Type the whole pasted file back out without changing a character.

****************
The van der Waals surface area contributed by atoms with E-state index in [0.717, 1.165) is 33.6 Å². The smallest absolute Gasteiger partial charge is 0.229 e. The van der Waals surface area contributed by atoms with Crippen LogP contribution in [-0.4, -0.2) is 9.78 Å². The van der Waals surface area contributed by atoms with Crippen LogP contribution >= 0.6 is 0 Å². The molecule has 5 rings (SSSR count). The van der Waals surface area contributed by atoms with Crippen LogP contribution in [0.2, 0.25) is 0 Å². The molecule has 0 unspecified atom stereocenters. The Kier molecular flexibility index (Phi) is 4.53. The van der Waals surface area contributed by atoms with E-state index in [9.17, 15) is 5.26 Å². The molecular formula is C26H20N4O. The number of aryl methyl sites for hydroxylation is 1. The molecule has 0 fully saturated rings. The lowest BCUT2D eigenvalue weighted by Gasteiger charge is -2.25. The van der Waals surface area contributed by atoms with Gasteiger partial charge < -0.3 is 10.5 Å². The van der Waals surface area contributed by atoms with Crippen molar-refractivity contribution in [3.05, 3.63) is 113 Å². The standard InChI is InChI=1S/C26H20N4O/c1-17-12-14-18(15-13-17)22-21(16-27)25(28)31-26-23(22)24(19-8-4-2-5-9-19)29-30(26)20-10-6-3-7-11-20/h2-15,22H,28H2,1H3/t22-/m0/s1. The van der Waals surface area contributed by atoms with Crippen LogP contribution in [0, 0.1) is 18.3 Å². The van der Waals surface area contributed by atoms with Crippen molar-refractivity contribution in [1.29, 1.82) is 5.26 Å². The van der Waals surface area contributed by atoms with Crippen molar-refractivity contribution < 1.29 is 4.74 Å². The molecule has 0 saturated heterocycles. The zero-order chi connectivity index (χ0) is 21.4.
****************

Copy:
The van der Waals surface area contributed by atoms with E-state index in [0.717, 1.165) is 33.6 Å². The smallest absolute Gasteiger partial charge is 0.229 e. The van der Waals surface area contributed by atoms with Crippen LogP contribution in [-0.4, -0.2) is 9.78 Å². The van der Waals surface area contributed by atoms with Crippen LogP contribution >= 0.6 is 0 Å². The molecule has 5 rings (SSSR count). The van der Waals surface area contributed by atoms with Crippen LogP contribution in [0.2, 0.25) is 0 Å². The molecule has 0 unspecified atom stereocenters. The Kier molecular flexibility index (Phi) is 4.53. The van der Waals surface area contributed by atoms with E-state index in [9.17, 15) is 5.26 Å². The molecular formula is C26H20N4O. The number of aryl methyl sites for hydroxylation is 1. The molecule has 0 fully saturated rings. The lowest BCUT2D eigenvalue weighted by Gasteiger charge is -2.25. The van der Waals surface area contributed by atoms with Gasteiger partial charge < -0.3 is 10.5 Å². The van der Waals surface area contributed by atoms with Crippen molar-refractivity contribution in [3.05, 3.63) is 113 Å². The standard InChI is InChI=1S/C26H20N4O/c1-17-12-14-18(15-13-17)22-21(16-27)25(28)31-26-23(22)24(19-8-4-2-5-9-19)29-30(26)20-10-6-3-7-11-20/h2-15,22H,28H2,1H3/t22-/m0/s1. The van der Waals surface area contributed by atoms with Crippen LogP contribution in [0, 0.1) is 18.3 Å². The van der Waals surface area contributed by atoms with Crippen molar-refractivity contribution in [1.29, 1.82) is 5.26 Å². The van der Waals surface area contributed by atoms with Crippen molar-refractivity contribution < 1.29 is 4.74 Å². The molecule has 0 saturated heterocycles. The zero-order chi connectivity index (χ0) is 21.4.